• Gender and bank lending after the global financial crisis: are women entrepreneurs safer bets?

      Cowling, Marc; Marlow, Susan; Liu, Weixi; University of Derby; University of Bath (Springer, 2019-04-13)
      Using gender as a theoretical framework, we analyse the dynamics of bank lending to small- and medium-sized enterprises (SME) in the aftermath of the 2008 global financial crisis. Using six waves of the SME Finance Monitor survey, we apply a formal Oaxaca–Blinder decomposition to test whether gender impacts upon the supply and demand for debt finance by women. Reflecting established evidence, we found women had a lower demand for bank loans; contradicting accepted wisdom however, we found that women who did apply were more likely to be successful. We argue that feminised risk aversion might inform more conservative applications during a period of financial uncertainty which may be beneficial for women in terms of gaining loans. However, we also uncover more subtle evidence suggesting that bank decisions may differ for women who may be unfairly treated in terms of collateral but regarded more positively when holding large cash balances.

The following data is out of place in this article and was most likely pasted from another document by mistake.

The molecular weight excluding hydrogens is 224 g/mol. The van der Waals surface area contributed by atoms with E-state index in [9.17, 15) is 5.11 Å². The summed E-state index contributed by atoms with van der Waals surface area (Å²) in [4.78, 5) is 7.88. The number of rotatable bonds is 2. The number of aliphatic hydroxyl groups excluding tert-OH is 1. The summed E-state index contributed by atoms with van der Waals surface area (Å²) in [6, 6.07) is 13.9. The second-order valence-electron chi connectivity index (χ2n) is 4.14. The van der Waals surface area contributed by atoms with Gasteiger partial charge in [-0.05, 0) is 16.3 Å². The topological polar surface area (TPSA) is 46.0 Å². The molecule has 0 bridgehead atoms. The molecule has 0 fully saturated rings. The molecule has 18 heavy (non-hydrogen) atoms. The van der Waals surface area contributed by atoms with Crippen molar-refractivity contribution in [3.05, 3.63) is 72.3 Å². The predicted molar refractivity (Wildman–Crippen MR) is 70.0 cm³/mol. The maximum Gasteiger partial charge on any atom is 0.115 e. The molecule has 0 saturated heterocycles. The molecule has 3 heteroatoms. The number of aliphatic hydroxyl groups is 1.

• Positive engagement through youth work: Working with Roma children and young people in Derby, supporting their wellbeing

      Henry, Philip M.; Williams, Simon; University of Derby (The Center of Research in Child-Parent Interaction (CICOP), 2015-06)
      This article concentrates on the experiences of mainly Slovak and Czech Roma young people and their families who make up the largest population of Roma currently residing in Derby in the UK. It examines the experiences of Roma young people supported by the Multi-Faith Centre at the University of Derby through its outreach organisation Roma Community Care and their partner agencies. The development of a youth work led approach engaging young Roma is designed to enhance the wellbeing of those young people, not just by providing diversionary activities, but also through its holistic support with whole families. The article draws on youth and community studies examining race and ethnicity unpacked through the medium of social identity. It culminates in an assessment of well being of the young people in the case study correlated with the positive engagement of youth work through informal education, examining the experiences of working directly with young people as well as the conceptual frameworks set out herein.